Wednesday, September 15, 2010

The First Impression Of "Star Trek" Traps The Viewer With "The Man Trap!"

The Good: Effective "hunt" show, Competent acting, good character development
The Bad: Narrative technique is awkward, General 60s camp
The Basics: A memorable start to the series, as it appeared first! Much for all audiences to enjoy when viewed with an open mind.

When reviewing something that has become a cultural icon like Star Wars or Star Trek, it's hard to be dispassionate and hard to expect your readers not to come in with a view already. "The Man Trap," being the first episode of Star Trek that was aired on network television, it seems like the best place to begin reviews of the series.

It's amazing how many aspects of Star Trek that have become associated with popular culture are not present in the debut episode. I'd list that in the "strength" category. If you're expecting "Live long and prosper" and "Beam me up Scotty," you've come to the wrong place. Given that, let's see what we have!

"The Man Trap" is a strong beginning to Star Trek and one of the overall better episodes of the series. The Starship Enterprise arrives at a mostly deserted planet (M-113, for those keeping track of such things) to check up on the planet's resident archaeologist and his wife.

Things in the universe never being so simple, it turns out Dr. Crater's wife is one of Dr. McCoy's former flames and each of the three people who encounter her see her differently. It's a smart way to begin the show: not with an episode focusing on the intrepid Captain Kirk, but see him dealing with a situation around him, happening primarily to someone very close to him.

What succeeds in the episode is the use of the ensemble cast, something Star Trek failed to do often enough in its later episodes. The episode contains wonderful character -building dialogue between Uhura and Spock, sets excellent definition in the relationship of Captain Kirk and Mr. Spock and gives Sulu more dialogue than he would see in almost any episode of the original series.

Moreover, even after 40 years, the episode is interesting and engaging. While some of the special effects are 60s campy, most hold up today. In addition, the plot is well paced and the acting is surprisingly good. More than that, the characters are interesting. Most are acting, instead of simply reacting to the situation they find themselves in. Considering the body count in this episode is raised on average 1 body each act (some have more!), there's a lot for the characters to become emotive about.

One of the two failures in the episode is the narrative technique. Kirk's Captain's Logs use the past tense during the episode, giving it a schizophrenic feeling, as if the captain either knows things before they happen or that he did them later. If the latter, it seems silly and misplaced and it works against an episode that so effectively shows what it needs to. It seems silly after pulling off effective shows that it bothers to tell.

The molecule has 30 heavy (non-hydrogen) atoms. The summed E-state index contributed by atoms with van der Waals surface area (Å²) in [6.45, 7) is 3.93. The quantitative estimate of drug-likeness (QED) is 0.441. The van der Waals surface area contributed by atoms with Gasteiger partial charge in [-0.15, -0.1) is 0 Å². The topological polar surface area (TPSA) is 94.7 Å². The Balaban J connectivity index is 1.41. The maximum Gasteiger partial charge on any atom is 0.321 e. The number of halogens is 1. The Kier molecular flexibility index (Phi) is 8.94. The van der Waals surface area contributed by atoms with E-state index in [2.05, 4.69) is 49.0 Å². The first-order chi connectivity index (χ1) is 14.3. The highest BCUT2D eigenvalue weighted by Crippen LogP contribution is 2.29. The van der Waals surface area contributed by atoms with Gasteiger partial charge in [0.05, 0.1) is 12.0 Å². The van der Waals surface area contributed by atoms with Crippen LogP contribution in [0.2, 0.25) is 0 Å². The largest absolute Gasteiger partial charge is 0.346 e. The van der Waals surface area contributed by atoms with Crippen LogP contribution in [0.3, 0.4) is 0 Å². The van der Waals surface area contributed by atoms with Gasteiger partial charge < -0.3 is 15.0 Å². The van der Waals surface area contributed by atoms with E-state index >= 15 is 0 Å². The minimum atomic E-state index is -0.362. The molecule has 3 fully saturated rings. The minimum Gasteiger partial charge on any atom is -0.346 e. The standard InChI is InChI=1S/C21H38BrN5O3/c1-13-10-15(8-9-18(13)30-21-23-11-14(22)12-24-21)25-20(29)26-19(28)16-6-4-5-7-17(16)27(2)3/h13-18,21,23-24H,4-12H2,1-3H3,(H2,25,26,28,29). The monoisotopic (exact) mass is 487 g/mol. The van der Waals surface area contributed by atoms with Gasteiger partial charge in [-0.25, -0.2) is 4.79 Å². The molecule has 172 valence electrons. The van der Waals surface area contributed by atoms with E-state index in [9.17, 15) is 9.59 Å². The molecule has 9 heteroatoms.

Which leads to the second problem; the episode, which is intelligent in plot and character and wrestles with issues that are important including what amounts to genocide, takes a moment and panders to a lower denominator. That is, there are moments when it assumes the viewer is either a complete idiot or not paying attention and it overemphasizes what is obvious. This defect may be played off by the newness of the work. Whenever one creates a new universe, one needs to establish it for the viewer/reader/etc. This time it just seems a little clunky in parts.

Otherwise, "The Man Trap" succeeds; it effectively balances character and plot, uses its cast effectively and creates something that is interesting. It's easy to suspend disbelief when entering this universe and this episode is a perfect example of why so many people have devoted so much to this series for so long. Quite simply, it's worth the time and effort. The prejudice in our culture against "Trekkies" is one that seems silly when one bothers to look deeper and that's what "The Man Trap" is about, looking past expectations and seeing what is there.

[Knowing that VHS is essentially a dead medium, it's worth looking into Star Trek - The Complete First Season on DVD, which is also a better economical choice than buying the VHS. Read my review of the premiere season by clicking here!


For other reviews of episodes of Star Trek, please check out my index page!

© 2010, 2007, 2001 W.L. Swarts. May not be reprinted without permission.
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  1. Hi. You're right. This is a very good and clever episode of Star Trek The Original Series.

    But it made me smile when I saw that you make a body count per episode. And when I thought I was an obsessive fan, but you're worse than me ! ;)

    1. Glad you like the body count note!

      If you like that, I intend with the "Star Trek: Enterprise" reviews to note in each review how the episode buggers the continuity/established "Star Trek" universe! :)

      Thanks for reading and thanks for the comment!